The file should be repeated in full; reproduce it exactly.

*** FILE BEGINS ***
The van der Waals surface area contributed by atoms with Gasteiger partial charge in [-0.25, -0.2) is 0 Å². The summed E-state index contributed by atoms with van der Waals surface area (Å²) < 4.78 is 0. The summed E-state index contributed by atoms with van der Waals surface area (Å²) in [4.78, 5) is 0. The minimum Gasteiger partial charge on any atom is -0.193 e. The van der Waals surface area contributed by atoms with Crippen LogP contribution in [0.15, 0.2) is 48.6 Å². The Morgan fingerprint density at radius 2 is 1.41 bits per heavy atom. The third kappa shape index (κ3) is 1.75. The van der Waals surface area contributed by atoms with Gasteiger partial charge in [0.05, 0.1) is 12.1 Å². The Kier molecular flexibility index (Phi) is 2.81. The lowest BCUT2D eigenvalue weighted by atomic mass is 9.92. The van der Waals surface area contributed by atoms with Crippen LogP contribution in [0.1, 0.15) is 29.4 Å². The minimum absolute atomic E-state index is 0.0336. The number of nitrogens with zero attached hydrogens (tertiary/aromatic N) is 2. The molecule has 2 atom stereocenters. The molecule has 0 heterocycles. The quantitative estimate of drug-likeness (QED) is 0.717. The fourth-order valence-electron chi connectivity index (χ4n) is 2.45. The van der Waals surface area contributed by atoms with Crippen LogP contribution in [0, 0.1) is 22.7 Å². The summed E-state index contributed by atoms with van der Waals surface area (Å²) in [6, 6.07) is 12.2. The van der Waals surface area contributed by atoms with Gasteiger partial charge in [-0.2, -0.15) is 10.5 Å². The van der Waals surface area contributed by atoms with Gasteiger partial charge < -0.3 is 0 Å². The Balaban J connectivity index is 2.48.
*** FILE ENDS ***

The van der Waals surface area contributed by atoms with Gasteiger partial charge in [-0.25, -0.2) is 0 Å². The summed E-state index contributed by atoms with van der Waals surface area (Å²) < 4.78 is 0. The summed E-state index contributed by atoms with van der Waals surface area (Å²) in [4.78, 5) is 0. The minimum Gasteiger partial charge on any atom is -0.193 e. The van der Waals surface area contributed by atoms with Crippen LogP contribution in [0.15, 0.2) is 48.6 Å². The Morgan fingerprint density at radius 2 is 1.41 bits per heavy atom. The third kappa shape index (κ3) is 1.75. The van der Waals surface area contributed by atoms with Gasteiger partial charge in [0.05, 0.1) is 12.1 Å². The Kier molecular flexibility index (Phi) is 2.81. The lowest BCUT2D eigenvalue weighted by atomic mass is 9.92. The van der Waals surface area contributed by atoms with Crippen LogP contribution in [0.1, 0.15) is 29.4 Å². The minimum absolute atomic E-state index is 0.0336. The number of nitrogens with zero attached hydrogens (tertiary/aromatic N) is 2. The molecule has 2 atom stereocenters. The molecule has 0 heterocycles. The quantitative estimate of drug-likeness (QED) is 0.717. The fourth-order valence-electron chi connectivity index (χ4n) is 2.45. The van der Waals surface area contributed by atoms with Crippen LogP contribution in [0, 0.1) is 22.7 Å². The summed E-state index contributed by atoms with van der Waals surface area (Å²) in [6, 6.07) is 12.2. The van der Waals surface area contributed by atoms with Gasteiger partial charge in [-0.2, -0.15) is 10.5 Å². The van der Waals surface area contributed by atoms with Gasteiger partial charge < -0.3 is 0 Å². The Balaban J connectivity index is 2.48.